Election 2010 – Some Postscripts!
Here we are in the wake of the midterm election of 2010, deemed one of the most important elections of recent years. The people have spoken…the voters have voted…and the pollsters were – for the most part – right…predicting which way the voting results would go last Tuesday.
It was an election that changed the political landscape both in Washington and in Pennsylvania. It was an overwhelming victory for the Republicans.
The headlines tell it all. The Republicans gained control of the House of Representatives, winning more than 60 seat majority…the agenda of the Obama administration was thoroughly repudiated…the Republican Party won the lion’s share of gubernatorial elections…the Democrats retained control of the United States Senate although the Republicans narrowed the margin with the count now being 52 Democrats and 48 Republicans. There still remain races in contention in both Houses with the count ongoing.
In Pennsylvania it was another Republican sweep with Tom Corbett being elected governor and Pat Toomey winning the senate seat after a close race.
All the conventional wisdom had predicted a Republican revival although the magnitude remained questionable. It was apparent that the electorate was upset with the way things have been going and they expressed their frustration and anger in the polling booths.
There were several upsets along the way with many of our long established political leaders falling by the wayside. It was an election where many incumbents took the heat from the voters. It was an election where, in many cases, voters voted against an incumbent candidate rather than for his opponent.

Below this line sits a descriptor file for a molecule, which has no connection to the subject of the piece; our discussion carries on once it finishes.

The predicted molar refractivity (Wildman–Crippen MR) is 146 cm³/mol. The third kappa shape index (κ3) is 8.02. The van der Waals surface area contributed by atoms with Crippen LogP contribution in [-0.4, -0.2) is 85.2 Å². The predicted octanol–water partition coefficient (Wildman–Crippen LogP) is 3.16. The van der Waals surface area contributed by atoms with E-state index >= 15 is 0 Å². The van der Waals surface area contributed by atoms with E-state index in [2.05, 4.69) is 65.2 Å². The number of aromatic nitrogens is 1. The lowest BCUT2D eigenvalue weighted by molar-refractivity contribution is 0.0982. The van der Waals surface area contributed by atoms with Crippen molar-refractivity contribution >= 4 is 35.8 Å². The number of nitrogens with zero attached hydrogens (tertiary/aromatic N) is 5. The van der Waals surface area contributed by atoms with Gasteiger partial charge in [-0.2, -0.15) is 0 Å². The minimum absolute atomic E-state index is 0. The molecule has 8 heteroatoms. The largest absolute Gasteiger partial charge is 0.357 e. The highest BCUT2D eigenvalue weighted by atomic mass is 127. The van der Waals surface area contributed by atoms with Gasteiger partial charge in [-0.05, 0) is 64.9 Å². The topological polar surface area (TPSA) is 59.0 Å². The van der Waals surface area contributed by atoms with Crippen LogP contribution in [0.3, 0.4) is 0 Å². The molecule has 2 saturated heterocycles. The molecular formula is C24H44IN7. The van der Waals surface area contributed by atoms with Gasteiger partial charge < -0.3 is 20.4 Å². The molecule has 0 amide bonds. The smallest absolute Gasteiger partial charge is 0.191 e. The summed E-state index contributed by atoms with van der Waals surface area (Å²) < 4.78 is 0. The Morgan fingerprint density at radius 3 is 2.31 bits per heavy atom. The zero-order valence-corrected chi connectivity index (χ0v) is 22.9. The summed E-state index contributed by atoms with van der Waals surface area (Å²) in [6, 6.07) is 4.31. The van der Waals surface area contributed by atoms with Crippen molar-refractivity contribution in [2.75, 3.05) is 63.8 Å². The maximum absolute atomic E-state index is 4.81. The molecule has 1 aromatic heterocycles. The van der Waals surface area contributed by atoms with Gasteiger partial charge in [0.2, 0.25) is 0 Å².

By the Republicans regaining control of the House the voters dethroned Nancy Pelosi, a very controversial figure, as House Speaker.
In Pennsylvania, the Democrats did not pile up enough plurality in Philadelphia to offset the Republican turnout in other parts of the state.
Overall, the turnout of voters lived up to predictions of a high voter count, particularly in an off-year election.
It goes without saying that this was one of the most contentious elections in recent years. The voters were really fired up! We voters were inundated with televisions and radio commercials as well as newspaper and direct mail ads.
Sad to say, the majority of campaigns were waged with a negative tone. Most candidates concentrated on what was wrong with their opponents rather than what was right with them. To most of us the whole campaign period seemed endless!
It will be interesting to see where we go from here – both nationally and in Pennsylvania. Our hope is that both parties work for the common good and add a note of civility – or is that asking too much?
Robert W. Dickey
President & General Manager
November 9, 10, 2010
State Rep. Dom Costa from Stanton Heights, is introducing a bill that would create a state receivership to work in tandem with the state Public Utility Commission overseeing improvements at Pittsburg's troubled water and sewer authority. Like Act 47 they would approve budgets, set priorities and decide capital improvements to the system. However IMG Consultants, hired by the city to review PWSA, said that calls for state oversight is premature and could complicate financial maneuvers, with some residents preferring it be handled by local officials rather than under state supervision as was the case in Flint Michigan.
KQV/TribLIVE.COM Listener Poll Do you agree that Pittsburgh is ready to emerge from Act 47 distressed status?